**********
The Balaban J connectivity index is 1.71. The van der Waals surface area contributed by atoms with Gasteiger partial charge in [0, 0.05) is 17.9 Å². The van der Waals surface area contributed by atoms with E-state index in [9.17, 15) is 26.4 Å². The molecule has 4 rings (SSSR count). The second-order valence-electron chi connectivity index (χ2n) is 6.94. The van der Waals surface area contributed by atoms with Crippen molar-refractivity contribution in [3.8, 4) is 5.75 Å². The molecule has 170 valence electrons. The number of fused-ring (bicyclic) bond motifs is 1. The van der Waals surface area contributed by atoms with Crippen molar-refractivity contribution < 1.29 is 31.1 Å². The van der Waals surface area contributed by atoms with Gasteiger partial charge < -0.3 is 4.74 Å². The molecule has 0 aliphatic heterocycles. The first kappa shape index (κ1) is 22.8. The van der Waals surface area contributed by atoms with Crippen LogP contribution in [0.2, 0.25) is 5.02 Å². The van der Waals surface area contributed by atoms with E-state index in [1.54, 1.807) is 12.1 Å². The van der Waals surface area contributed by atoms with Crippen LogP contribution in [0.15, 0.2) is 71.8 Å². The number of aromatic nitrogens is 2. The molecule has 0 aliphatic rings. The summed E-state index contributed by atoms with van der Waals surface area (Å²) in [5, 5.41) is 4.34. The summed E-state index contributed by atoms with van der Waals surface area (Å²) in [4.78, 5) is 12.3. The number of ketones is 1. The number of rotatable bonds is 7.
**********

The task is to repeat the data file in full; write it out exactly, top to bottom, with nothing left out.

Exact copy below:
The Balaban J connectivity index is 1.71. The van der Waals surface area contributed by atoms with Gasteiger partial charge in [0, 0.05) is 17.9 Å². The van der Waals surface area contributed by atoms with E-state index in [9.17, 15) is 26.4 Å². The molecule has 4 rings (SSSR count). The second-order valence-electron chi connectivity index (χ2n) is 6.94. The van der Waals surface area contributed by atoms with Crippen molar-refractivity contribution in [3.8, 4) is 5.75 Å². The molecule has 170 valence electrons. The number of fused-ring (bicyclic) bond motifs is 1. The van der Waals surface area contributed by atoms with Crippen molar-refractivity contribution < 1.29 is 31.1 Å². The van der Waals surface area contributed by atoms with Gasteiger partial charge < -0.3 is 4.74 Å². The molecule has 0 aliphatic heterocycles. The first kappa shape index (κ1) is 22.8. The van der Waals surface area contributed by atoms with Crippen LogP contribution in [0.2, 0.25) is 5.02 Å². The van der Waals surface area contributed by atoms with E-state index in [1.54, 1.807) is 12.1 Å². The van der Waals surface area contributed by atoms with Crippen LogP contribution in [0.15, 0.2) is 71.8 Å². The number of aromatic nitrogens is 2. The molecule has 0 aliphatic rings. The summed E-state index contributed by atoms with van der Waals surface area (Å²) in [5, 5.41) is 4.34. The summed E-state index contributed by atoms with van der Waals surface area (Å²) in [4.78, 5) is 12.3. The number of ketones is 1. The number of rotatable bonds is 7.